Microsoft has published a workaround for a security vulnerability in its ASP.NET software which was exposed last week.
The company owned up to the problem in a security advisory published on Friday after it was announced elsewhere.
"A few hours ago we released a Microsoft security advisory about a vulnerability in ASP.NET. This vulnerability exists in all versions of ASP.NET 2," wrote Windows developer Scott Guthrie in a blog post.
"This vulnerability was publically disclosed late Friday at a security conference. We recommend that all customers immediately apply a workaround to prevent attackers using this vulnerability against your ASP.NET applications."
The flaw gives attackers the ability to request and download files from within an ASP.NET application, which could include the web.config file.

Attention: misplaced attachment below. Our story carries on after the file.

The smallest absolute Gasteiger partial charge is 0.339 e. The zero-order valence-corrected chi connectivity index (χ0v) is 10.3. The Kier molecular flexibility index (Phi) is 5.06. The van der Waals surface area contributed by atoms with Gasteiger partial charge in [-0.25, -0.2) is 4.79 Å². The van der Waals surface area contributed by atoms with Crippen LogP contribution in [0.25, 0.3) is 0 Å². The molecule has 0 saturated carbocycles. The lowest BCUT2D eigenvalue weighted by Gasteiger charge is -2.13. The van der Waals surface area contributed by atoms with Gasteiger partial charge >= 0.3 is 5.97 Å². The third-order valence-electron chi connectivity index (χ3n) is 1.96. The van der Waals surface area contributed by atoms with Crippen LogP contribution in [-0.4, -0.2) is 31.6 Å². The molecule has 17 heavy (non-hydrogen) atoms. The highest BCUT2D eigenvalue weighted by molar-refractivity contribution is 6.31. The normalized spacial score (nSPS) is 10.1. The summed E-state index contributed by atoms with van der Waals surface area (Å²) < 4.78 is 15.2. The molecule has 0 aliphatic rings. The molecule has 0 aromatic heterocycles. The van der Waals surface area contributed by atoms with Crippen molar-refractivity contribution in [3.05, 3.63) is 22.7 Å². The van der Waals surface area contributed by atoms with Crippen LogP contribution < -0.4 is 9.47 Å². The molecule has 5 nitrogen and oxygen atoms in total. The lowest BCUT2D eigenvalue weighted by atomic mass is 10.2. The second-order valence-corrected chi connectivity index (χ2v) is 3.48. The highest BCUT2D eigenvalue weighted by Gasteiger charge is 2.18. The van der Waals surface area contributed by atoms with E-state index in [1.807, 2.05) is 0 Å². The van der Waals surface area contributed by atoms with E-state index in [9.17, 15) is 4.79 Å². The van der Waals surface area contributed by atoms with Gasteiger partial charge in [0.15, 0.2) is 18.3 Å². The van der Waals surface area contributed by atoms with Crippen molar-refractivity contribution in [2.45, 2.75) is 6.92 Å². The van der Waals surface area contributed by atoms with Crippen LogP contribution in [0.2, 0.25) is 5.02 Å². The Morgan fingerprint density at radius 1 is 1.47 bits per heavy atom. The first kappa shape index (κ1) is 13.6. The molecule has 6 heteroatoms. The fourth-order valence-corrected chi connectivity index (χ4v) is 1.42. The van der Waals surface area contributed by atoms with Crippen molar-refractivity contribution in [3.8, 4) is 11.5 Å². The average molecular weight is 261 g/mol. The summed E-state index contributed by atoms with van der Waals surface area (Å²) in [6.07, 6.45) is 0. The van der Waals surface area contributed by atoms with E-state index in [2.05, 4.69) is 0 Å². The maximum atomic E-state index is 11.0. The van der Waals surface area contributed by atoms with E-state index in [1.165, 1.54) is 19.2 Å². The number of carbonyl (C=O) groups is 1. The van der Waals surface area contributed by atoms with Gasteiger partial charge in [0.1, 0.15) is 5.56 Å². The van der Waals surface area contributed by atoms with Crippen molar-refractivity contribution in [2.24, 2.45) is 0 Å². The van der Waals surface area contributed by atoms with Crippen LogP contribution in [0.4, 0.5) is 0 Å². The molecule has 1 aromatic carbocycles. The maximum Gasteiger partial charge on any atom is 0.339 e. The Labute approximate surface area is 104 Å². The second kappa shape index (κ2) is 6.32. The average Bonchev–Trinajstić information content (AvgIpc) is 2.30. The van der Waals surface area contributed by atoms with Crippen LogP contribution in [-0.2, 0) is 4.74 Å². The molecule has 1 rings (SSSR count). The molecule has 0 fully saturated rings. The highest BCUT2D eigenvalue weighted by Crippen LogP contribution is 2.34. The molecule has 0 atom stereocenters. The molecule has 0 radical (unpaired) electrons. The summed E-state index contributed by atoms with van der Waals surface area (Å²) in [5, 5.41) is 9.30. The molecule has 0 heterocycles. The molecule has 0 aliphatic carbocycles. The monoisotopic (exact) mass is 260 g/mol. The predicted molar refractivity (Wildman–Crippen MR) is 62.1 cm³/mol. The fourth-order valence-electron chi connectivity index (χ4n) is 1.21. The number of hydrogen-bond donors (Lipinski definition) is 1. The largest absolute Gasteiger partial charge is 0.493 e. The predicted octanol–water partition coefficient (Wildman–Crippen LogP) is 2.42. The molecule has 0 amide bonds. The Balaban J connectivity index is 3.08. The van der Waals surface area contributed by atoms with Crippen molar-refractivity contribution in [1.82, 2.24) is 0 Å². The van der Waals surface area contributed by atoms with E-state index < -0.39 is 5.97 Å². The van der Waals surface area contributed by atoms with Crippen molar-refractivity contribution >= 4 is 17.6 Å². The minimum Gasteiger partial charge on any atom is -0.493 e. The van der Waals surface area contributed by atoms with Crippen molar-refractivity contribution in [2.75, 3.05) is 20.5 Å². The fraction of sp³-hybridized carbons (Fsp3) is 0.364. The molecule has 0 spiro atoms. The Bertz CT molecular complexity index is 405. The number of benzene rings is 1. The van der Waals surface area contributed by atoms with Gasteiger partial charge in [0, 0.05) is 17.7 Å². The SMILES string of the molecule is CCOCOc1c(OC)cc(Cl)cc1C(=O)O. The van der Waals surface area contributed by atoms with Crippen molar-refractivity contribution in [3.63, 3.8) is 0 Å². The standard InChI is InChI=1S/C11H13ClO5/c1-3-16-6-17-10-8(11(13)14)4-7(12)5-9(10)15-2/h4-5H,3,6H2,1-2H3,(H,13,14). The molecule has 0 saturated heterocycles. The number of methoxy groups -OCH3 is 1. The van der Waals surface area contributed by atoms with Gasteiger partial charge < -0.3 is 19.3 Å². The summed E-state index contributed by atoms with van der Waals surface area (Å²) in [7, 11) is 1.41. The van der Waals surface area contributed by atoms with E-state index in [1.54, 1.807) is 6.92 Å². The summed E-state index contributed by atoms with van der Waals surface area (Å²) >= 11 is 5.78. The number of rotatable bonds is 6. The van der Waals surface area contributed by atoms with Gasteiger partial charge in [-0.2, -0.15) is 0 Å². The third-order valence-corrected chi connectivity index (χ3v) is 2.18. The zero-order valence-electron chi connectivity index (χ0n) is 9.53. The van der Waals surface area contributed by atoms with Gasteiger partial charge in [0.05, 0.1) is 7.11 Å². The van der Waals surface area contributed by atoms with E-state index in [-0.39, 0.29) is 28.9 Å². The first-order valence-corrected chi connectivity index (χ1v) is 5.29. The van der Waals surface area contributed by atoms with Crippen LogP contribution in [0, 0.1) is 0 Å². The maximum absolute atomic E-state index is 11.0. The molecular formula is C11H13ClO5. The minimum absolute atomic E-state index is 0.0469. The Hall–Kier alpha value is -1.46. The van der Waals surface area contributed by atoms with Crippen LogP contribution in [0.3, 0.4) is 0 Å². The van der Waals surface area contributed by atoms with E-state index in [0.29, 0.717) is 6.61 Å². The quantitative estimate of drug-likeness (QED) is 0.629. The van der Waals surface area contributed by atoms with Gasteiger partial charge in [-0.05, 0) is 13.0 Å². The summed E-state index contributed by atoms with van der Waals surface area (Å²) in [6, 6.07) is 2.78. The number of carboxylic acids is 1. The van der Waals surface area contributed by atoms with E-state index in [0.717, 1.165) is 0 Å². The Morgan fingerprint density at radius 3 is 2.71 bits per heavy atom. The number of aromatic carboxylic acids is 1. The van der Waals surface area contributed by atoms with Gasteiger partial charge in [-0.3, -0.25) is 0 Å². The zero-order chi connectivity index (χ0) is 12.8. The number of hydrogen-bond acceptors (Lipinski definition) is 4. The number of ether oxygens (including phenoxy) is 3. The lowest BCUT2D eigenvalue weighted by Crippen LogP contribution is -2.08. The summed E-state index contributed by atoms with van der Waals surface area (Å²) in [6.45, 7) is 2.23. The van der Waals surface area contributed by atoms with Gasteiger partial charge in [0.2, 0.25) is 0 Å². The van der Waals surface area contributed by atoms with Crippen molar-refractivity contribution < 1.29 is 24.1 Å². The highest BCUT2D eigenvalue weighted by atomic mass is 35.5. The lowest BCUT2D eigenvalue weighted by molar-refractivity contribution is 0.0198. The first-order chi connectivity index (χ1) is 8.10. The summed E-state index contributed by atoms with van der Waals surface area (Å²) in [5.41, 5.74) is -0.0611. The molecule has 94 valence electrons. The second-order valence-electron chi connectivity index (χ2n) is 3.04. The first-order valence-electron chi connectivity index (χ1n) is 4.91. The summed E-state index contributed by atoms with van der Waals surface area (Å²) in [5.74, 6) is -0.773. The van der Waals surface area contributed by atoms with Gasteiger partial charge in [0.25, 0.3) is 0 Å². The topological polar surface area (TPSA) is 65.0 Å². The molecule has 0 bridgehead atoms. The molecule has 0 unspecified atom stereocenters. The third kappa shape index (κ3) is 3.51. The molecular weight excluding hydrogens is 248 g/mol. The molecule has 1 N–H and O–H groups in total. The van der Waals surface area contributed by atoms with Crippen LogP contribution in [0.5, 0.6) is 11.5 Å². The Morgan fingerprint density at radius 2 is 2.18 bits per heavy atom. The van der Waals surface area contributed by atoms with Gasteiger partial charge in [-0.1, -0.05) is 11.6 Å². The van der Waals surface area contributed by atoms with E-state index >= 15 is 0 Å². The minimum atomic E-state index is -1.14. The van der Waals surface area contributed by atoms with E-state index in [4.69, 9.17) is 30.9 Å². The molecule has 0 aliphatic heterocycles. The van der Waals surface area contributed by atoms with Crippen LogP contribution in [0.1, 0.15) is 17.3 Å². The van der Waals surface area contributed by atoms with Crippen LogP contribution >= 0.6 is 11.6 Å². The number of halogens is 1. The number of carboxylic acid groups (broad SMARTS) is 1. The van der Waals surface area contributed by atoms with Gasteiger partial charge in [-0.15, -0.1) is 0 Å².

Another option available for attackers is the opportunity to decrypt any data sent to a client machine in an encrypted state, i.e. material that is likely to be sensitive.
Guthrie explained that the vulnerability entails many access attempts before an attacker could ascertain that it exists.
"By making many such requests (and watching what errors are returned) the attacker can learn enough to successfully decrypt the rest of the cipher text," he said.
Administrators are advised to enable the feature of ASP.NET and configure the system to always return the same error message.
This will prevent hackers from "distinguishing between the different types of errors that occur on a server", according to Guthrie.
Microsoft has also released a small code patch for ASP.NET. Affected software includes Windows XP, including SP3 and Professional, Windows Server 2003 and 2008, Windows Vista and Windows 7.